It was that we felt like singing. Like singing songs, or learning songs to sing.
And we wanted to sing the same song together. Do we have songs in common, so that we can sing them? Maybe not many, because we are diverse, so we should find a song to sing.
So we started to find a song to learn to sing. But we couldn’t read music. And we couldn’t read the words, so someone would try to sing the words for us to remember.
But the words were many and we couldn’t remember so many words that were not our words. So we gave our own words to the song.
And we gave our very own sounds to it too, as it felt natural to produce the sounds that where coming to our lips and to our body. And we sang, and it felt so good.
And we knew we were singing very much our own song, and that was a song of nature, a song without words made out of our mood and feelings. A landscape of our very being made sound with our bodies.
Since 2003 I have been a Primal Singing facilitator and performer, as well as an improviser and voice teacher with a health approach. I explore different ways of voice production that can be developed either in songs or vocal pieces, that integrate the creativity and abilities of the different groups of people who come to my workshops. We do primal singing between other activities such as improvisation, relaxation, breathing techniques and songs.
This has been an amazingly enriching experience and a great opportunity for exploration of ways to sing and create healthy group dynamics, singers with a sense of community and to deal with stress in our personal life through developing an activity that will make people improve their breathing, relax their minds and enjoy the many sounds a human voice can produce, giving value to self expression and validation in the group over other aspects such as number of songs that one has to “learn”, observing how the group evolves and becoming more than a “director” who demands what has to be done, a catalyst of processes that will take in the group. Helping people connect with their voices, bodies and creativity towards the magical music that expresses our own.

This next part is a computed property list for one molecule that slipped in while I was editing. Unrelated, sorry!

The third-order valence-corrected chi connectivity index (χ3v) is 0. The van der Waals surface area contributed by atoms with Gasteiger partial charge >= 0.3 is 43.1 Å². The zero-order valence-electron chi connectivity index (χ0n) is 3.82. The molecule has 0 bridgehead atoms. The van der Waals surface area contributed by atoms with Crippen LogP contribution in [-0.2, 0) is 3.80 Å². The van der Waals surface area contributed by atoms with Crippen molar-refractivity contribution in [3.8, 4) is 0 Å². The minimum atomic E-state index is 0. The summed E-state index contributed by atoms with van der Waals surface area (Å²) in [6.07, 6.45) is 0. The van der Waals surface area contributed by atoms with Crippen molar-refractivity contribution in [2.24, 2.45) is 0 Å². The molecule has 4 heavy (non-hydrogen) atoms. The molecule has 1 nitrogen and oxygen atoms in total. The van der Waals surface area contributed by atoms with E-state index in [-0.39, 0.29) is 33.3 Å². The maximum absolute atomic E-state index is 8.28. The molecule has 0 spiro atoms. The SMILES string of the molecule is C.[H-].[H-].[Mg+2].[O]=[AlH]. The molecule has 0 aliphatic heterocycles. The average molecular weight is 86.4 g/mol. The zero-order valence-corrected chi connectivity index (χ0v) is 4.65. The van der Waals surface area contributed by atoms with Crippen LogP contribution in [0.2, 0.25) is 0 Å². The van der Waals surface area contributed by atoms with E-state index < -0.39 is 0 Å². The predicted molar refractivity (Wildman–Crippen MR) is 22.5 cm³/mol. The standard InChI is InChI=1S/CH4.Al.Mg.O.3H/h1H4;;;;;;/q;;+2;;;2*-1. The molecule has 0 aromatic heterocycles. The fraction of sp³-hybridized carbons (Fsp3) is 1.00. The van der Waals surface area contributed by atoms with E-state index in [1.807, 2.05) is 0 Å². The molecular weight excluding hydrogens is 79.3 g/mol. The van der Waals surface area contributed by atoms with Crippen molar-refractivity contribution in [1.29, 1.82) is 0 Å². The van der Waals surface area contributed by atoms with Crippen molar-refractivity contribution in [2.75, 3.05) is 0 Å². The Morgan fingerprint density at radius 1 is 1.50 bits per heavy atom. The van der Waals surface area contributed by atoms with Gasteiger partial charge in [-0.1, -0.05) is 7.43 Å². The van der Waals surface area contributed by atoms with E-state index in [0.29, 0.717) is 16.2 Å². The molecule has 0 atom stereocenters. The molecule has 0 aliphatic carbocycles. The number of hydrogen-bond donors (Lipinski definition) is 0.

And then, other people who heard us, and who could read music, and read text, and remember words, and make complex rhythms all at a time... asked us what we were doing. We are singing our primal song.
And they realized that it was a good idea to sing the song that comes out of you, and wanted to join and sing their primal songs too. And they discovered that it was liberating and aesthetic, and that it felt good too!
Maria Soriano is a member of the Natural Voice Practitioners Network and the founder of Singing4Health, that promotes physical, mental and social well-being through musical activities, primarily centred in singing.